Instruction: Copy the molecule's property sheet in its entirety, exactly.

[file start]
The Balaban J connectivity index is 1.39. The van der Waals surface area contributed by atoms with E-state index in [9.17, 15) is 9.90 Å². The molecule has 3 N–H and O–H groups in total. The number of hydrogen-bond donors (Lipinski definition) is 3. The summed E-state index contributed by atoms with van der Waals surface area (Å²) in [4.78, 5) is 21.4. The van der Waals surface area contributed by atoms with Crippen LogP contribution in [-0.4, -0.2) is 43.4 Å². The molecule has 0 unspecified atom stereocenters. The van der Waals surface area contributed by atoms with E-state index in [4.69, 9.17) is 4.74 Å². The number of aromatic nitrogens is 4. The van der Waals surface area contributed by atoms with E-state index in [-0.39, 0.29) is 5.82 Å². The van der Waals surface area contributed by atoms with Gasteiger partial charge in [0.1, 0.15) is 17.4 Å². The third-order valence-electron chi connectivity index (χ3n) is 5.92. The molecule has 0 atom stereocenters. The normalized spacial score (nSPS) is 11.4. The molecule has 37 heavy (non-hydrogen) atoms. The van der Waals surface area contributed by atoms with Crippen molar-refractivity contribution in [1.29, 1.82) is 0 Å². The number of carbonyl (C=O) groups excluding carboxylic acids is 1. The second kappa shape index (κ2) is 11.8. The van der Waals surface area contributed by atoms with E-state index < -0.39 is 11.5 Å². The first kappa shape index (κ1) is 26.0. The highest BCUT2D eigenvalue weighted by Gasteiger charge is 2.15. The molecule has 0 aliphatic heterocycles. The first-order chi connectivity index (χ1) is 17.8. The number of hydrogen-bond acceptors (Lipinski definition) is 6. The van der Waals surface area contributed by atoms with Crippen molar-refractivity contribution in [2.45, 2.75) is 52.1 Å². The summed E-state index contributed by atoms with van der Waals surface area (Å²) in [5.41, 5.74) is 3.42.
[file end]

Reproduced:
The Balaban J connectivity index is 1.39. The van der Waals surface area contributed by atoms with E-state index in [9.17, 15) is 9.90 Å². The molecule has 3 N–H and O–H groups in total. The number of hydrogen-bond donors (Lipinski definition) is 3. The summed E-state index contributed by atoms with van der Waals surface area (Å²) in [4.78, 5) is 21.4. The van der Waals surface area contributed by atoms with Crippen LogP contribution in [-0.4, -0.2) is 43.4 Å². The molecule has 0 unspecified atom stereocenters. The van der Waals surface area contributed by atoms with E-state index in [4.69, 9.17) is 4.74 Å². The number of aromatic nitrogens is 4. The van der Waals surface area contributed by atoms with E-state index in [-0.39, 0.29) is 5.82 Å². The van der Waals surface area contributed by atoms with Gasteiger partial charge in [0.1, 0.15) is 17.4 Å². The third-order valence-electron chi connectivity index (χ3n) is 5.92. The molecule has 0 atom stereocenters. The normalized spacial score (nSPS) is 11.4. The molecule has 37 heavy (non-hydrogen) atoms. The van der Waals surface area contributed by atoms with Crippen molar-refractivity contribution in [1.29, 1.82) is 0 Å². The number of carbonyl (C=O) groups excluding carboxylic acids is 1. The second kappa shape index (κ2) is 11.8. The van der Waals surface area contributed by atoms with E-state index < -0.39 is 11.5 Å². The first kappa shape index (κ1) is 26.0. The highest BCUT2D eigenvalue weighted by Gasteiger charge is 2.15. The molecule has 0 aliphatic heterocycles. The first-order chi connectivity index (χ1) is 17.8. The number of hydrogen-bond acceptors (Lipinski definition) is 6. The van der Waals surface area contributed by atoms with Crippen molar-refractivity contribution in [2.45, 2.75) is 52.1 Å². The summed E-state index contributed by atoms with van der Waals surface area (Å²) in [5.41, 5.74) is 3.42.